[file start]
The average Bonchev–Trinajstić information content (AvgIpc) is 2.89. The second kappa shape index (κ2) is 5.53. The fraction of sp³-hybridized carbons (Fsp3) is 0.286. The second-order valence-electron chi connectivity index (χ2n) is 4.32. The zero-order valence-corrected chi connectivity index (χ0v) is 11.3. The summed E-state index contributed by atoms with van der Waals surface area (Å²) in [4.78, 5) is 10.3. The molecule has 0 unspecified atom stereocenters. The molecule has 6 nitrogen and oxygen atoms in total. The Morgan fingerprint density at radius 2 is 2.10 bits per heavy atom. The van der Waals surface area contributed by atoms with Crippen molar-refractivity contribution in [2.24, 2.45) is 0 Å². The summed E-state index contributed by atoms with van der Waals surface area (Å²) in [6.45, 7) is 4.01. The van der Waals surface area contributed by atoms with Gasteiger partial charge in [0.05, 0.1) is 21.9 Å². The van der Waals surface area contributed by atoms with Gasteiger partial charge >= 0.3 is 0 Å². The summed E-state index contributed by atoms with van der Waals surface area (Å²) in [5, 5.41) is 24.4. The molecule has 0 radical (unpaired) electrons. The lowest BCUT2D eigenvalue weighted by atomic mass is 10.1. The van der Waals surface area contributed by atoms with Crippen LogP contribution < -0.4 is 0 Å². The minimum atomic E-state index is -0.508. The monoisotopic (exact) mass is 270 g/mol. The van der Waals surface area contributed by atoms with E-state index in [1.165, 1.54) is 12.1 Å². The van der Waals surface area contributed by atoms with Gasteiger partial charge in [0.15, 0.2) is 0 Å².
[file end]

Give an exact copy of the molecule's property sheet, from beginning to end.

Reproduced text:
The average Bonchev–Trinajstić information content (AvgIpc) is 2.89. The second kappa shape index (κ2) is 5.53. The fraction of sp³-hybridized carbons (Fsp3) is 0.286. The second-order valence-electron chi connectivity index (χ2n) is 4.32. The zero-order valence-corrected chi connectivity index (χ0v) is 11.3. The summed E-state index contributed by atoms with van der Waals surface area (Å²) in [4.78, 5) is 10.3. The molecule has 0 unspecified atom stereocenters. The molecule has 6 nitrogen and oxygen atoms in total. The Morgan fingerprint density at radius 2 is 2.10 bits per heavy atom. The van der Waals surface area contributed by atoms with Crippen molar-refractivity contribution in [2.24, 2.45) is 0 Å². The summed E-state index contributed by atoms with van der Waals surface area (Å²) in [6.45, 7) is 4.01. The van der Waals surface area contributed by atoms with Gasteiger partial charge in [0.05, 0.1) is 21.9 Å². The van der Waals surface area contributed by atoms with Gasteiger partial charge >= 0.3 is 0 Å². The summed E-state index contributed by atoms with van der Waals surface area (Å²) in [5, 5.41) is 24.4. The molecule has 0 radical (unpaired) electrons. The lowest BCUT2D eigenvalue weighted by atomic mass is 10.1. The van der Waals surface area contributed by atoms with Crippen LogP contribution < -0.4 is 0 Å². The minimum atomic E-state index is -0.508. The monoisotopic (exact) mass is 270 g/mol. The van der Waals surface area contributed by atoms with E-state index in [1.165, 1.54) is 12.1 Å². The van der Waals surface area contributed by atoms with Gasteiger partial charge in [0.15, 0.2) is 0 Å².